ACEC-NB report highlights need for more gender diversity in consulting engineeringBusiness & Professional Engineering News Women in Construction ACEC-NB ACOA APEGNB CBCL Dillon Consulting Diversity engineering careers geoscientists Global Diversity Awareness Month inclusion mentorship professional engineers Stantec women consulting engineers
In recognition of October as Global Diversity Awareness Month, the Association of Consulting Engineering Companies of New Brunswick (ACEC-NB) released new research today highlighting the continued need to attract more women to—and retain those already working within—the consulting engineering sector.
Volunteer members of ACEC-NB’s diversity and inclusion committee—including Lindsay Wilcott and Brennan Thorne of CBCL, Jeff Earle, Lauren Caldwell, Erin Smith and Mark Guest of Dillon Consulting and Jaclyn Currie of Stantec—developed the report, titled ‘Women in Consulting Engineering in New Brunswick: Career Satisfaction & Workplace Experiences,’ based on research and studies conducted throughout 2019.
The following are some of its findings:
- Men currently outnumber women in the field by 4:1.
- Only 35% of companies surveyed track labour statistics. Even fewer (17%) track the number of women promoted.
- None of the employers surveyed tracks the number of women interviewed as part of the hiring process.
- Mentorship is a key influencer to a positive work culture for women, with 86% of respondents indicating it supports their professional growth and they would like to see more of it.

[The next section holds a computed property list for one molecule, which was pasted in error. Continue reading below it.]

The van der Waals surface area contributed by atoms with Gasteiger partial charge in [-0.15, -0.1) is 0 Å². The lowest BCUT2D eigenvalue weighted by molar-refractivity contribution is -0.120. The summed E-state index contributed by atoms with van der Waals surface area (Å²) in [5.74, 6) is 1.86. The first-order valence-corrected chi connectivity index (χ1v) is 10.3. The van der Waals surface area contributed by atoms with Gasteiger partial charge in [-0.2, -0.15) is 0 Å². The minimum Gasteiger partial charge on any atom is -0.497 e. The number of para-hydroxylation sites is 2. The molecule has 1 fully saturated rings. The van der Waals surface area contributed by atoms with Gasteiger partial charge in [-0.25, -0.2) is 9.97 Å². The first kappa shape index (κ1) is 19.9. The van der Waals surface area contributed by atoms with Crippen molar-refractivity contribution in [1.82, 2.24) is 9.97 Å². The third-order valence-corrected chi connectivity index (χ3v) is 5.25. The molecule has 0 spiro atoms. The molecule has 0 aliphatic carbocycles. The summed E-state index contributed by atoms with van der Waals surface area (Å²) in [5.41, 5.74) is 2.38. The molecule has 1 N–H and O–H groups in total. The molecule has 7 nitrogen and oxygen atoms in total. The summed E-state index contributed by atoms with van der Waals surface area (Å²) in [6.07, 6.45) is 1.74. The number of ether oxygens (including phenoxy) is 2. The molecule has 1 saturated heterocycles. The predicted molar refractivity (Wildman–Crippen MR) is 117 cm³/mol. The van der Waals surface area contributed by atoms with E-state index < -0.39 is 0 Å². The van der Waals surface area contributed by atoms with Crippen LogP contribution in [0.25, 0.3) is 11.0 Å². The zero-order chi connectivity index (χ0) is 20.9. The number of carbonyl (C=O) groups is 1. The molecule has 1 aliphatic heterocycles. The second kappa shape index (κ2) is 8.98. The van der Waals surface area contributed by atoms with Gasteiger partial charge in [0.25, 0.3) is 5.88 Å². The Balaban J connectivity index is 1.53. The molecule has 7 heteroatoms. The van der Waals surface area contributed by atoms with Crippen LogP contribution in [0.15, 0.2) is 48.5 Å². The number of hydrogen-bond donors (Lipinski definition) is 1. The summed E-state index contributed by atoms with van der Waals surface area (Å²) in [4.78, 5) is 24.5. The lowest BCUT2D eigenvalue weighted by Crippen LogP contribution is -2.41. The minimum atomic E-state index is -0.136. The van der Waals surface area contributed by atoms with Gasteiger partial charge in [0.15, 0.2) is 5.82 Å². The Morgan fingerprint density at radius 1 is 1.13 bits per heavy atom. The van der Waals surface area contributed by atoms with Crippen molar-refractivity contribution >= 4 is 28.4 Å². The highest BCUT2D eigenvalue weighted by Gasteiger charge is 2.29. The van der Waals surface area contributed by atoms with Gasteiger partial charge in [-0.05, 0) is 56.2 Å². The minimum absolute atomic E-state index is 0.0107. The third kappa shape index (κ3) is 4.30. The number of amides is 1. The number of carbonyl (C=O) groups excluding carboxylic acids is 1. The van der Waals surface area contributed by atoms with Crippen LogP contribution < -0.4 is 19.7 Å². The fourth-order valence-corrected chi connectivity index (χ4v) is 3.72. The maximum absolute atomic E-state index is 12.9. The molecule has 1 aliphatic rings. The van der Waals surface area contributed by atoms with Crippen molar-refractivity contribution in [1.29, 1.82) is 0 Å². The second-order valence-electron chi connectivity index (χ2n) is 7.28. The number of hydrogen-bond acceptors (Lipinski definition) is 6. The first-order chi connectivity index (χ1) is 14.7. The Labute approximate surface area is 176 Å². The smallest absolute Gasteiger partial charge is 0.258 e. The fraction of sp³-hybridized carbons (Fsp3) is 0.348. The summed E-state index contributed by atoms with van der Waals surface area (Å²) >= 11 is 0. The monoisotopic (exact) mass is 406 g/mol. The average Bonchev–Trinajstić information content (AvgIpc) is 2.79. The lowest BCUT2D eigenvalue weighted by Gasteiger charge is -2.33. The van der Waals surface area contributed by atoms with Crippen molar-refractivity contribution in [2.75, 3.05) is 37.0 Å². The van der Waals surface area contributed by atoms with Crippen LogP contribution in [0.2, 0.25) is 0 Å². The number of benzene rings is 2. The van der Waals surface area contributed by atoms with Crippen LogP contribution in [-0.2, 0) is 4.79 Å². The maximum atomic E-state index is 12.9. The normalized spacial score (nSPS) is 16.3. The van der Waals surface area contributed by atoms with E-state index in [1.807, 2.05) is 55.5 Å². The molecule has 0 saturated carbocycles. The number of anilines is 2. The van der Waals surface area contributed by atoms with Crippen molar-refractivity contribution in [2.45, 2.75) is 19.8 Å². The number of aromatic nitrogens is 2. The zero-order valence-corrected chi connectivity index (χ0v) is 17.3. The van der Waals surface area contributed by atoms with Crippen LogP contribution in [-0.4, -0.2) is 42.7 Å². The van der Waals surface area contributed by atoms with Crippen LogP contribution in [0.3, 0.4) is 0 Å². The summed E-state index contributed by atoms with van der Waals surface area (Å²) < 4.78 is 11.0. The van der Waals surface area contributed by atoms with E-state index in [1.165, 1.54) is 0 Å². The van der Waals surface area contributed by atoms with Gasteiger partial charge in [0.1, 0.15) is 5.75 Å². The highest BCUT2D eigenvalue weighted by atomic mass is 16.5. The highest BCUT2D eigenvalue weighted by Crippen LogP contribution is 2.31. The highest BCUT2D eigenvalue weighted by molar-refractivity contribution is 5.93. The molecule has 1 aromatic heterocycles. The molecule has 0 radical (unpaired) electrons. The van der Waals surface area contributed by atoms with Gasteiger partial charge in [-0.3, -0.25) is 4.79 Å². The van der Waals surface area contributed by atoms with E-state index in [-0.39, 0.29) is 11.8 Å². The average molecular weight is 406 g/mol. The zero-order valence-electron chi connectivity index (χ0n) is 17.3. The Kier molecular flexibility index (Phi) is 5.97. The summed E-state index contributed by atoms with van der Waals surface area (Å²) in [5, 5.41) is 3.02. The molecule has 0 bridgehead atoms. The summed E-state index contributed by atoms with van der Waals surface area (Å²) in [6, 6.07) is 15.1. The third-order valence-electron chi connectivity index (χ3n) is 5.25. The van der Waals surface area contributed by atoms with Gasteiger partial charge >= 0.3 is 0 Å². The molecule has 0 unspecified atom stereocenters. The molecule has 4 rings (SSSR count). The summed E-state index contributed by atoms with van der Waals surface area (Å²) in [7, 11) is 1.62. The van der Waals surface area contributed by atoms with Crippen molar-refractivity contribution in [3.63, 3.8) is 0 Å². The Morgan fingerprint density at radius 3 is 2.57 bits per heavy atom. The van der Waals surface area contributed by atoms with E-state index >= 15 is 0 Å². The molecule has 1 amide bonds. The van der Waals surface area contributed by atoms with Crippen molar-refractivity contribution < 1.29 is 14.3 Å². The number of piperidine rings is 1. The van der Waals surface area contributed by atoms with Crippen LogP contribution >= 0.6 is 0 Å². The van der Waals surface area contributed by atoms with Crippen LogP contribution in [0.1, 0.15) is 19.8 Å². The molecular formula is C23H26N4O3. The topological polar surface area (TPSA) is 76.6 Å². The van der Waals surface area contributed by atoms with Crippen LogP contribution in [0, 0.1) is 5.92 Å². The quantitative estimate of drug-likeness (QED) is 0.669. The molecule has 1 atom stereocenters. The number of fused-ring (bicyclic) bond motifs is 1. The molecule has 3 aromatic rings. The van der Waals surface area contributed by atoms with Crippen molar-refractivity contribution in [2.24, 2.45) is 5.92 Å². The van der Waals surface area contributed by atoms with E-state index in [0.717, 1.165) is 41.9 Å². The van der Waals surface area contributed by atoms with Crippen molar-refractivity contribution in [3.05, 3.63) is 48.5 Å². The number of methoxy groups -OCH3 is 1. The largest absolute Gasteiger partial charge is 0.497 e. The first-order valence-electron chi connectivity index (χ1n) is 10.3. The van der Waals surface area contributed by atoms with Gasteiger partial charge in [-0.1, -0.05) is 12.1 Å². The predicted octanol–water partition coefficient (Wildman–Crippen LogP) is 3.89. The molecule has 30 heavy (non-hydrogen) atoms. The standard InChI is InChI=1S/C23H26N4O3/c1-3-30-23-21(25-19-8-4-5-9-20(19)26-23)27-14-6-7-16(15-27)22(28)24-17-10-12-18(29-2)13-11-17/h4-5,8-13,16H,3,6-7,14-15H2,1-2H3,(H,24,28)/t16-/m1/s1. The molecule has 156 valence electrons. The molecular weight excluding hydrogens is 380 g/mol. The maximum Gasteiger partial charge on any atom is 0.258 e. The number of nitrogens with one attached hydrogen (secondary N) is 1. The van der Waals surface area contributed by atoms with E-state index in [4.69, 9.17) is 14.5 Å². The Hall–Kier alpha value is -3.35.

The report suggests employers need to offer more flexible working arrangements, implement more effective on-boarding strategies for employees returning to work after parental leave and develop clearer career tracks for recruitment, retention and advancement opportunities.
“Being inclusive means bringing more voices to the boardroom or the work site,” says Christy Cunningham, ACEC-NB’s executive director. “Our member organizations are at risk of losing significant investment if trends continue and highly skilled female employees choose other engineering career paths or to leave the consulting profession altogether.”
Besides aforementioned parties, the report was also sponsored by New Brunswick’s provincial government, the Atlantic Canada Opportunities Agency (ACOA) and the Association of Professional Engineers & Geoscientists of New Brunswick (APEGNB).
“The insights presented in this report will provide excellent first steps for organizations to increase their awareness of obstacles and create solutions moving forward,” says APEGNB president Marlo Rose.
To view the full report, including ACEC-NB’s recommendations to its member companies, click here.